With NASA now actively seeking astronauts to head to Mars, the next generation of planetary space explorers is preparing to explore the red planet over the next two weeks at Western University.
In partnership with the Canadian Space Agency (CSA), Western is serving as mission control for a Mars rover simulation exercise November 16-27 that will assist in the training of 35 undergraduate students, graduate students and post-doctoral fellows from across the country.
Students from Western, York University, Saint Mary’s University, and the University of British Columbia will simulate various stages of a sample return mission currently underway at a field site in Utah, USA, including mission planning, commanding the Mars Exploration Science Rover (MESR) and identifying, characterizing and collecting rock samples all while remaining within MESR’s data, energy, and time constraints.
Built by Canadian robotics giant MacDonald Dettwiler and Associates (MDA), MESR is a six-wheeled rover equipped with a three-dimensional (3D) laser scanner and suite of cameras to provide contextual information and a robotic arm with a high definition 3D microscope and mini-corer to select and drill rock samples. Additional chemical and mineralogical analyses will be collected with handheld spectrometers.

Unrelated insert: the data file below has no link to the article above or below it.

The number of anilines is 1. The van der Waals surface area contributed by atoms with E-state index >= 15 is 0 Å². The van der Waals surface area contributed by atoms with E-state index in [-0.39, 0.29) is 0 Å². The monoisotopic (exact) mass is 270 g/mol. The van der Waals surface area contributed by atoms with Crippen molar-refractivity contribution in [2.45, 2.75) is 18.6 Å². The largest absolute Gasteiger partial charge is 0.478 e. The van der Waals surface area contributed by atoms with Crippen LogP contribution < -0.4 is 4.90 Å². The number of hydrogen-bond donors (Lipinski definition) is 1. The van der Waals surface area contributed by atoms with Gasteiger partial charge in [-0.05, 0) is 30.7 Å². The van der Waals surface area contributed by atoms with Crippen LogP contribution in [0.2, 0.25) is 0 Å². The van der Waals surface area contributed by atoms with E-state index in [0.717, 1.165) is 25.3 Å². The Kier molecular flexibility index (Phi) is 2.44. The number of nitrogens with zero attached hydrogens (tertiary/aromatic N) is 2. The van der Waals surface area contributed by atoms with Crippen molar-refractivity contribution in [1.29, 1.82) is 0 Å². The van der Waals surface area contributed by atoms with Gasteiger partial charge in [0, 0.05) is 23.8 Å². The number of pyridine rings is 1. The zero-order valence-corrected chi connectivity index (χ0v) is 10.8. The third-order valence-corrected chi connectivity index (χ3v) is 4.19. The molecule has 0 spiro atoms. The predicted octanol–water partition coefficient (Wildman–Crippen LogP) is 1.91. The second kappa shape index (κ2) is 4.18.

As part of the collaboration, the Western-led science team will share their data and lessons learned with CSA to better inform future exploration projects while investigating the geology of this unique site.
The public is invited to an open house on Tuesday, November 24 from 7 to 9 p.m. in the lower level of Western’s Physics and Astronomy Building. Visitors will have the opportunity to tour mission control and take a look at various instrumentation being used in the simulation. Western Earth Sciences professor and Centre for Planetary Science and Exploration Director Gordon Osinski will also make a presentation.
Media are invited to a special sneak peek of mission control on Tuesday, November 17 from 10 a.m. to 12:30 p.m. in Western’s Physics and Astronomy Building, Room 24. Osinski, as well as representatives from CSA and MDA, will be in attendance and available for interviews.
A Mars sample return mission – to reveal insight into Mars’ geologic history while advancing the search for past life and investigate its current habitability and potential for future human exploration – is one of the top priorities of the international space community.
Through a Western-led Collaborative Research and Training Experience (CREATE) grant funded by the Natural Sciences and Engineering Research Council of Canada (NSERC), Osinski and his colleagues across the nation are training the next generation of science explorers to increase Canada’s readiness to support such missions.
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